With contract negotiations going down to the wire, leaders of the Writers Guild of America have been laying the groundwork for a strike action on Tuesday.
“Be ready to strike Tuesday May 2. If you’ve left anything great in your office on a studio lot, consider packing it up on Monday – just in case,” said a memo sent from one of the strike captains to the others.
Picketing will take place at eight studios in three shifts a day, according to the memo. The missive recaps a meeting held by the captains on Saturday and quotes Chris Keyser — one of the three chairmen of the WGA negotiating committee.
“We know this is anxiety producing,” Keyser said in the memo. “We’re asking everyone to live in the anxiety with us for the next few days.”
The WGA held hundreds of pickets and rallies during the 2007-08 strike. Several thousand members and supporters attended a rally at Fox Plaza and a march on Hollywood Boulevard.
Negotiators for the WGA and the Alliance of Motion Picture and Television Producers are resuming negotiations in a rare Sunday session with less than 48 hours before the midnight PT Monday contract expiration.
The memo said that the deadline could be extended. “Negotiations could go for a few days after May 1 (hopefully this would mean a deal is in sight – but it might not),” it noted.
The memo also said that the specific times and locations have not been set. “The goal is to be flexible geography-wise for members,” it added.
The missive also urged recipients to invoice studios before Tuesday for any money owed.
A spokesman for the WGA West clarified the memo was not an official communication with the members, adding, “The Writers Guild has not issued any memos to members or updates on the status of negotiations.”
Here is the entire memo:
I hope you’re all doing well. There was a strike captains meeting at the Guild this AM, and I am officially reporting back.
1.) From leadership: thank you as a Guild for your amazing solidarity. The results were 96.3% “yes” on an SAV. You gave our team the best negotiating tool possible. In a time where labor is threatened in the country, it was an inspiring act of unity.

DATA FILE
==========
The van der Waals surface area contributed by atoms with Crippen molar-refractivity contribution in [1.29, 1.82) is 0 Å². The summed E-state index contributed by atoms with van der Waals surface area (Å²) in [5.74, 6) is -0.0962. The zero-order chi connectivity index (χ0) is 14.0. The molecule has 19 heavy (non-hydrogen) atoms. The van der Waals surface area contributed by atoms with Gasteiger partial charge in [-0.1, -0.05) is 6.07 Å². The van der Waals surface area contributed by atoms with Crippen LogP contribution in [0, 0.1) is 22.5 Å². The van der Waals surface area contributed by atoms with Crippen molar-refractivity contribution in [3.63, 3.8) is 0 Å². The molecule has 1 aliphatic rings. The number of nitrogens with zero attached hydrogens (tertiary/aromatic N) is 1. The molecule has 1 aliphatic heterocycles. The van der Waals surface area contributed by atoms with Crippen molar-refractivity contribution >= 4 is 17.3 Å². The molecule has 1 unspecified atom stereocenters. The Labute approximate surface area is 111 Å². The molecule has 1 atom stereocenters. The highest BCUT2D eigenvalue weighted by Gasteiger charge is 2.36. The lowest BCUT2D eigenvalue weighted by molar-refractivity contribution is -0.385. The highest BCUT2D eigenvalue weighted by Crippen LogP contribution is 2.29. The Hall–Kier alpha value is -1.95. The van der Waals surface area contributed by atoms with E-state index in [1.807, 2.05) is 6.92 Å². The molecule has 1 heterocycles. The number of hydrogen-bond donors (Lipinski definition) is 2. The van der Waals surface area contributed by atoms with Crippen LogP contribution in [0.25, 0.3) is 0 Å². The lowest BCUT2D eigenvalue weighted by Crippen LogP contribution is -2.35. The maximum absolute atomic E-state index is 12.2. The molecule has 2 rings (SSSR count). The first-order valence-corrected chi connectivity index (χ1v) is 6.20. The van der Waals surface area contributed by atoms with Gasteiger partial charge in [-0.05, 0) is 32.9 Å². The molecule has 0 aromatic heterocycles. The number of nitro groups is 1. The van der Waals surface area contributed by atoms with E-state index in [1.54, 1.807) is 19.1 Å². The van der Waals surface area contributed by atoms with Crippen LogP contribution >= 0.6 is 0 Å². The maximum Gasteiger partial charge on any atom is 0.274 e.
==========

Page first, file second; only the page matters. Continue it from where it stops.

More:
2.) There is officially no news. There is a press black-out until this round of negotiations is over.
Negotiations could go down to the wire, until the clock strikes midnight on Monday May 1.
3.) Negotiations could go for a few days after May 1 (hopefully this would mean a deal is in sight – but it might not)
4.) Be ready to strike Tuesday May 2. If you’ve left anything great in your office on a studio lot, consider packing it up on Monday – just in case.
5.) Again, be ready to strike if necessary.
6.) The Guild leadership (Chris Keyser) said, “We know this is anxiety producing. We’re asking everyone to live in the anxiety with us for the next few days.” That’s how a deal will get done.
7.) Member meetings & next steps will happen after we have a deal or May 2nd. There isn’t a schedule yet because the Guild is waiting for negotiations to wrap. (Showrunners, if you want to talk strike rules in the next few days, call Ann Farriday.)
8.) If necessary, pickets will be at 8 studios, 3 shifts per day. The goal is to be flexible geography-wise for members. Also, there are always shifts at headquarters manning phones for anyone with physical issues.
9.) INVOICE STUDIOS BEFORE TUESDAY MAY 2 FOR MONEY THEY OWE YOU!
10.) Tuesday means “pencils down” as well as “Avids off.” This year, strike rules will mean: no editing, no production, no shooting – no A-H duties.
11.) As we fight for our union, there is a May 1 Pro-Labor march planned in Los Angeles. It would be great if WGA members went and repped labor. T-shirts available now at WGA headquarters.
Hopeful note? The AMPTP took a break to go back and talk to their respective CEOs (they didn’t break off negotiations – just went to go talk to corporate bosses and will be back at the table Monday). Maybe this is good. Maybe not. We’ll know more early Tuesday AM.